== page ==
Inter-city row over licensing of Uber drivers heats up; WOLVERHAMPTON COUNCILLOR ACCUSES COVENTRY OF 'FAKE OUTRAGE'.
A WAR of words has erupted between councillors in Coventry and Wolverhampton as the row over Uber licensing in the city reaches boiling point.
There is a long-running dispute with Coventry accusing their Midlands neighbours of exploiting a loophole in licensing regulations to allow Uber drivers with Wolverhampton licences to operate in the city.
Wolverhampton Council has made PS1.3 million by giving out taxi licenses this year - with over 200 of these drivers operating out of Coventry.
There are concerns that the licensing of Uber cabs is affecting Coventry's black cab trade, though many residents are in support of Uber's presence in the city.
A Wolverhampton councillor has hit out at the "fake outrage" of Coventry politicians, saying the authority was only interested in preserving its "long-standing cosy relationship" with the hackney carriage trade.
Wolverhampton City Council's Councillor Alan Bolshaw, chairman of City of Wolverhampton Council's licensing committee, said: "The attitude of some Coventry politicians towards the issue of private hire licensing is getting tiresome.
"I'm afraid my patience has run out with those who are cynically trying to drag the reputation of City of Wolverhampton Council through the mud to further their own agenda.
"The reality is that there is a longstanding cosy relationship between Coventry City Council and the hackney carriage trade and preserving this relationship is what this is really about."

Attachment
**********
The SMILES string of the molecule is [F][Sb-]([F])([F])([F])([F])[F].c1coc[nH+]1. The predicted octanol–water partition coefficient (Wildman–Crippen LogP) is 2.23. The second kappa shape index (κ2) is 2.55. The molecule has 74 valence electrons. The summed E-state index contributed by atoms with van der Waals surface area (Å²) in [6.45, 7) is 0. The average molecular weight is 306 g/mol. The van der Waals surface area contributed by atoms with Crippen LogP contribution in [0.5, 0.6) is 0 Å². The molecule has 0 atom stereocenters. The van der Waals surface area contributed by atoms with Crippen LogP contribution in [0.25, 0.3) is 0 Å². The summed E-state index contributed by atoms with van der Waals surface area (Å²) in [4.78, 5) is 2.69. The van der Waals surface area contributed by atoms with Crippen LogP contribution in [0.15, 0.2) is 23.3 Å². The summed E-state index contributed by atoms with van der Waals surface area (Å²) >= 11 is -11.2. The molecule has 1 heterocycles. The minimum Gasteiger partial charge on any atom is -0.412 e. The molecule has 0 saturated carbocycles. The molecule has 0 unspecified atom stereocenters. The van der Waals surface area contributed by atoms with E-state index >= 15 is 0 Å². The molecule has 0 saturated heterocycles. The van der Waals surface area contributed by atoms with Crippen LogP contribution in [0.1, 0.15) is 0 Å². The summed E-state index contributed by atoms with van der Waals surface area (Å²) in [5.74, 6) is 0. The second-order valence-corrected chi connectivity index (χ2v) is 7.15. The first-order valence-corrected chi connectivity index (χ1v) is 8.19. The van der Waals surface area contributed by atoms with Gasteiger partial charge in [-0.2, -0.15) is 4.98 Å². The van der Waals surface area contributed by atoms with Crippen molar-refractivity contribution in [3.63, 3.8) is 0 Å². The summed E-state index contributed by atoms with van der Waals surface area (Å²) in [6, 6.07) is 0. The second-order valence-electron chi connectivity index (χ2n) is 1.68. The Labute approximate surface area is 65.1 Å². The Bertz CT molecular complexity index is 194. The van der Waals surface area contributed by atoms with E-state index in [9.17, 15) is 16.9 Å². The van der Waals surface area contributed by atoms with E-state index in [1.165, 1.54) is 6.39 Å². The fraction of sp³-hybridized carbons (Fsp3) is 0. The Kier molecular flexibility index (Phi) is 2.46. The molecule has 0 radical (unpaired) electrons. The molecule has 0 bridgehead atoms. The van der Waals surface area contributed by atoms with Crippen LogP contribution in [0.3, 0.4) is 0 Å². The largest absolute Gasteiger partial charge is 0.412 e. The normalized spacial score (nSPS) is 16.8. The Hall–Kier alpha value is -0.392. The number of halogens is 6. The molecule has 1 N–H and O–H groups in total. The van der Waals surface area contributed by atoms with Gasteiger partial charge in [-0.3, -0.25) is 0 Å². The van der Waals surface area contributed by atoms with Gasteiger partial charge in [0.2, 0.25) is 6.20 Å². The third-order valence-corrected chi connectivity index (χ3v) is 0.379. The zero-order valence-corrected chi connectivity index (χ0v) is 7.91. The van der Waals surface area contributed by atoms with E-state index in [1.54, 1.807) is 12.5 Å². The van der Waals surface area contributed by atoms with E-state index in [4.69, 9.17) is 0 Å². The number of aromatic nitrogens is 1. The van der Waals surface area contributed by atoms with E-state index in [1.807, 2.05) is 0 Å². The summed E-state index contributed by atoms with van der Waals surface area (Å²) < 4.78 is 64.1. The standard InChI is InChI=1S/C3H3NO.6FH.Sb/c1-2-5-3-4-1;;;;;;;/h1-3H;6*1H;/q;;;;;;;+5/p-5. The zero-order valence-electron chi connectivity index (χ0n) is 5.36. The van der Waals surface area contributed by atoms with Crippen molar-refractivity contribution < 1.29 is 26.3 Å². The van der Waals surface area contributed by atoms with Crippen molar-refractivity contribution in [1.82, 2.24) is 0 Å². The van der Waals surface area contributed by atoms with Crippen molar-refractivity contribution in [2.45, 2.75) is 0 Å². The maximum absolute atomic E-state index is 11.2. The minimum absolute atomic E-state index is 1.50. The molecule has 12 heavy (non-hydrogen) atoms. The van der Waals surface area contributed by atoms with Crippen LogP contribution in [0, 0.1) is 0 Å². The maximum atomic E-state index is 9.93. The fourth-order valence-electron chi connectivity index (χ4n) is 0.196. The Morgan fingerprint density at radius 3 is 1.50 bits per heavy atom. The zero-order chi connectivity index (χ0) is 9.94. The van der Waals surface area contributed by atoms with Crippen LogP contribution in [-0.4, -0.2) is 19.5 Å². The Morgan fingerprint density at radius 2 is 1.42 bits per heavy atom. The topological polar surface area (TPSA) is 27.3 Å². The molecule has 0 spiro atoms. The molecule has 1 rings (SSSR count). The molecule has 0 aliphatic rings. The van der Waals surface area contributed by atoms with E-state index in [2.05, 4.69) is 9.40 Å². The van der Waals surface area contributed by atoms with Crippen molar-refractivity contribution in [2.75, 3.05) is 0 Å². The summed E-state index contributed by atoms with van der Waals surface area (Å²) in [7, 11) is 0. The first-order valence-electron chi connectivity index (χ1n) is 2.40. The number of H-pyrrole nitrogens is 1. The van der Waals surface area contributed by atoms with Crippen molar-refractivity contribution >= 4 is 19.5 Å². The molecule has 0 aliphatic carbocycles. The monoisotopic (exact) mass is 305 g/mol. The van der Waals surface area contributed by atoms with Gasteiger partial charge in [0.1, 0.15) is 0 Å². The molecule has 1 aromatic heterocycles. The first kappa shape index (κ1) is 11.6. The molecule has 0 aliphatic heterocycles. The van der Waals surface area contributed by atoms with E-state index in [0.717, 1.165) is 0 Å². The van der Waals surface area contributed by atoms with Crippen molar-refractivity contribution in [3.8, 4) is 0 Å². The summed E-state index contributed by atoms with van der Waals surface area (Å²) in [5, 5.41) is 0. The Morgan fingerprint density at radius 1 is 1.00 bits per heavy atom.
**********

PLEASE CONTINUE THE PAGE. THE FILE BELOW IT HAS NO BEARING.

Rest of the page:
Thanks to a loophole, Uber cabs can pick up fares in Coventry despite not being licensed to operate in the city. That means an accident could potentially leave passengers uninsured. Black cab drivers in the city say Uber drivers undercut their prices and do not have the same standard of safety checks that they do. But taxi users in the city say all they want are value fares and efficiency.
Coun Bolshaw said Wolverhampton was doing nothing wrong in giving out licences to drivers.
He said: "It is galling to hear the fake outrage voiced by certain individuals in Coventry who know full well that we are doing nothing wrong here in Wolverhampton.
"People are trying to make out that our standards are lower than Coventry's, but this is absolute nonsense." He added: "Nobody is fooled into thinking that the Coventry opposition is about safety - this is about protectionism and perpetuating the status quo to the detriment of customers.
"You only have to look at the comments left by residents on the Coventry Telegraph website to see that they welcome competition and want that choice."
Talks between Coun Jayne Innes, Coventry City Council's cabinet member for city services, and Coun Bolshaw two weeks ago seemed to have yielded a positive outcome, with talks of improved communication between the two mooted.
But any good feeling appears long gone, with Coventry councillor Damian Gannon accusing Wolverhampton of "handing taxi licences out like sweeties".
He said Wolverhampton did not "give a damn about how it makes the taxi trade unaccountable to Coventry residents".
"Ideally, the taxi trade should be accountable to Coventry residents so if you drive a taxi in Coventry you should be accountable in Coventry," Coun Gannon said.
"At the moment Wolverhampton are exploiting a gap in the licensing regulations to make as much money as they can and that is just plain wrong.
"This is a regional problem. It needs a regional solution and the regional mayor Andy Street should step-in and resolve it."
War of words: Coun Alan Bolshaw and Coun Damian Gannon
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|Publication:||Coventry Evening Telegraph (England)|
|Date:||Oct 27, 2017|
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